Thomas Peirce Perkins III, former partner at the Venable law firm and a past Enoch Pratt Free Library, Baltimore Aquarium, Baltimore Education Scholarship Trust board member, died Dec. 31 of congestive heart failure at the Goodman Brown Hospice in New York. The former Guilford resident was 82.
The son of Thomas Peirce Perkins II and Virginia Miller Perkins, Mr. Perkins was born in Baltimore and raised on Chancery Road in Guilford. He was a member of the family that owned and operated the Hotel Rennert, a renowned Victorian hostelry at Saratoga and Liberty streets.
He attended the Calvert School and was a 1953 graduate of Gilman School. He earned a bachelor’s degree at Yale University, where he was active on the Yale Daily News. He remained a loyal alumnus and served as his class secretary.
“His loyalty to Yale was never in doubt. He was co-chair for his 45th and 55th class reunion capital campaigns and raised $29.4 million,” said a Yale classmate, Donald M. Roberts of New York City. “He was wonderful at fundraising and you could always count on him to come up with an enterprising approach.”
Mr. Perkins earned a degree from the Harvard Law School in 1960. He returned to Baltimore and joined the law firm of Venable, Baetjer & Howard, now known as Venable LLP, where he worked for 42 years, 35 of them as a partner. He was named Lawyer of the Year by the firm’s chair, Benjamin R. Civiletti, for his expertise in chairing the firm’s finance committee.
“He was a highly intelligent man and headed the Venable corporate department,” said a retired colleague, James D. Wright. “He had a way of quickly analyzing a situation and could understand difficult issues right away.”
Mr. Wright recalled his colleague’s ability to write clearly. “He was our go-to guy for writing briefs.”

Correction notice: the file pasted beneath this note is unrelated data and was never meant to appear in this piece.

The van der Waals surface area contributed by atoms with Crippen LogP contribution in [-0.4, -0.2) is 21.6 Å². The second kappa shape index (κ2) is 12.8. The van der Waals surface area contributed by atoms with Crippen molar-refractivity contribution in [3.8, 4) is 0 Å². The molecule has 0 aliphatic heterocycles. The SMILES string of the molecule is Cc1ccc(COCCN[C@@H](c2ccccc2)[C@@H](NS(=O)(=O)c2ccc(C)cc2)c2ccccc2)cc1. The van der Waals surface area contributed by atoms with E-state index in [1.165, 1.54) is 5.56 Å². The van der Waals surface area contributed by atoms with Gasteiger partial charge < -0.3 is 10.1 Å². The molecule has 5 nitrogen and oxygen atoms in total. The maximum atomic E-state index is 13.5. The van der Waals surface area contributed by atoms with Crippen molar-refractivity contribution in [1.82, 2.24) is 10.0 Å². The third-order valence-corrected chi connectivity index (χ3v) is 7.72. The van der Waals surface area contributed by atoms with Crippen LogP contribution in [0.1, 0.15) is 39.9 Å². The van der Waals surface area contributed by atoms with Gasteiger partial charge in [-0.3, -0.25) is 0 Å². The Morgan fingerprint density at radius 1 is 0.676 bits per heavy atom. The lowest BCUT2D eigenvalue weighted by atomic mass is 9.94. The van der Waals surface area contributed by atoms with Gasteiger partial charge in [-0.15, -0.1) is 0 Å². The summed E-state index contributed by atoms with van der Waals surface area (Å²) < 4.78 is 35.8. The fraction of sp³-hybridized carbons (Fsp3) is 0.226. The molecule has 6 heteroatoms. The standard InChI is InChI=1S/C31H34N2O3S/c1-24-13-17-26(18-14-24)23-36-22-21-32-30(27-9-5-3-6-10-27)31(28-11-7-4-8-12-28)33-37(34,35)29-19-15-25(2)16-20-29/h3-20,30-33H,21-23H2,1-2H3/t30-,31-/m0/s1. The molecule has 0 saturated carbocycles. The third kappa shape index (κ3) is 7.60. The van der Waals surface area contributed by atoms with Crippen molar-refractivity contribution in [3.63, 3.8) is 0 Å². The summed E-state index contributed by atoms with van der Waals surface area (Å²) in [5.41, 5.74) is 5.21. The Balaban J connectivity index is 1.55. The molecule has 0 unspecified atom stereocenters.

He also said, “Tom was a liberal Democrat. He believed passionately that government had the ability to make a difference in peoples’ lives.”
Mr. Perkins was a founding member of the Yale Class of 1957 Music in Schools Project, which funds public school students in musical education.
Mr. Perkins had been treasurer of the founding Board of the National Aquarium in Baltimore, board president of Baltimore Education Scholarship Trust, president of the Baltimore City Jail Board, board president of Baltimore’s Citizens Planning and Housing Association and was a past trustee of the Bryn Mawr and Gilman schools.
“He was a man who thought in terms of humanitarian values,” said a colleague, Stanley Mazaroff. “And he thought more about other people than he did himself.”
His daughter, Anne Gardner Perkins of Boston, said Mr. Perkins was a recovering alcoholic and became sober at age 50 through the help of Alcoholics Anonymous.
“He never had a drink the rest of his life. His defining traits were integrity, hard work, a quick intelligence and an irreverent wit,” she said.
Mr. Perkins, a lifelong Democrat, was active in Maryland political campaigns. In 1978, he was campaign treasurer for Stephen H. Sachs, who won election that year as Maryland’s attorney general.
“Tom was a complicated guy,” said Mr. Sachs. “He could be warm and the dearest of friends, and he could be cantankerous. He also had an enormous sense of social responsibility. His was enormously generous, with his time, with his money and his person. He gave back — he was driven to do so — I would go so far to say that he had some guilt, that he had had so much and others did not.”
Friends said Mr. Perkins was a student of baseball and was an Orioles fan.
“We’d go to games together, and he talked of strategy on the field,” said Mr. Mazaroff.
Mr. Perkins was also a contributor to the Baltimore Symphony Orchestra.
“He was more than fond of Beethoven, Mozart and Bach,” said another daughter, Virginia Miller Perkins, of Baltimore. “He also loved the Preservation Hall Jazz Band.”
A memorial service will be held at noon Jan. 20 at the Roman Catholic Cathedral of Mary Our Queen, 5200 N. Charles St.